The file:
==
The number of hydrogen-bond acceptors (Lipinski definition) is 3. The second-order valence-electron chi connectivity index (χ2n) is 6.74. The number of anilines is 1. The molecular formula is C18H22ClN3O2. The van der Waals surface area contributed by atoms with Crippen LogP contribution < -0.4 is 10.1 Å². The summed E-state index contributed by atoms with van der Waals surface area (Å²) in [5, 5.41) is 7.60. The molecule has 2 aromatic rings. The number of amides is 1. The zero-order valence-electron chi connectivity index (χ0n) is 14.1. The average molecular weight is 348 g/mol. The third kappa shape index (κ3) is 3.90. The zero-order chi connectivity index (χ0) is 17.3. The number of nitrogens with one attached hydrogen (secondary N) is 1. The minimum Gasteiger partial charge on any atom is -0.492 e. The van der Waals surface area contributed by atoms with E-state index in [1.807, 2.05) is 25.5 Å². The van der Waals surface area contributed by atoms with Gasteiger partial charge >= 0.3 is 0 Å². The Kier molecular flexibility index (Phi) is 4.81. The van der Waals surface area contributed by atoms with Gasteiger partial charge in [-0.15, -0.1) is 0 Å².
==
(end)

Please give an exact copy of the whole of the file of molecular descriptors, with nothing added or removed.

The number of hydrogen-bond acceptors (Lipinski definition) is 3. The second-order valence-electron chi connectivity index (χ2n) is 6.74. The number of anilines is 1. The molecular formula is C18H22ClN3O2. The van der Waals surface area contributed by atoms with Crippen LogP contribution < -0.4 is 10.1 Å². The summed E-state index contributed by atoms with van der Waals surface area (Å²) in [5, 5.41) is 7.60. The molecule has 2 aromatic rings. The number of amides is 1. The zero-order valence-electron chi connectivity index (χ0n) is 14.1. The average molecular weight is 348 g/mol. The third kappa shape index (κ3) is 3.90. The zero-order chi connectivity index (χ0) is 17.3. The number of nitrogens with one attached hydrogen (secondary N) is 1. The minimum Gasteiger partial charge on any atom is -0.492 e. The van der Waals surface area contributed by atoms with E-state index in [1.807, 2.05) is 25.5 Å². The van der Waals surface area contributed by atoms with Gasteiger partial charge >= 0.3 is 0 Å². The Kier molecular flexibility index (Phi) is 4.81. The van der Waals surface area contributed by atoms with Gasteiger partial charge in [-0.15, -0.1) is 0 Å².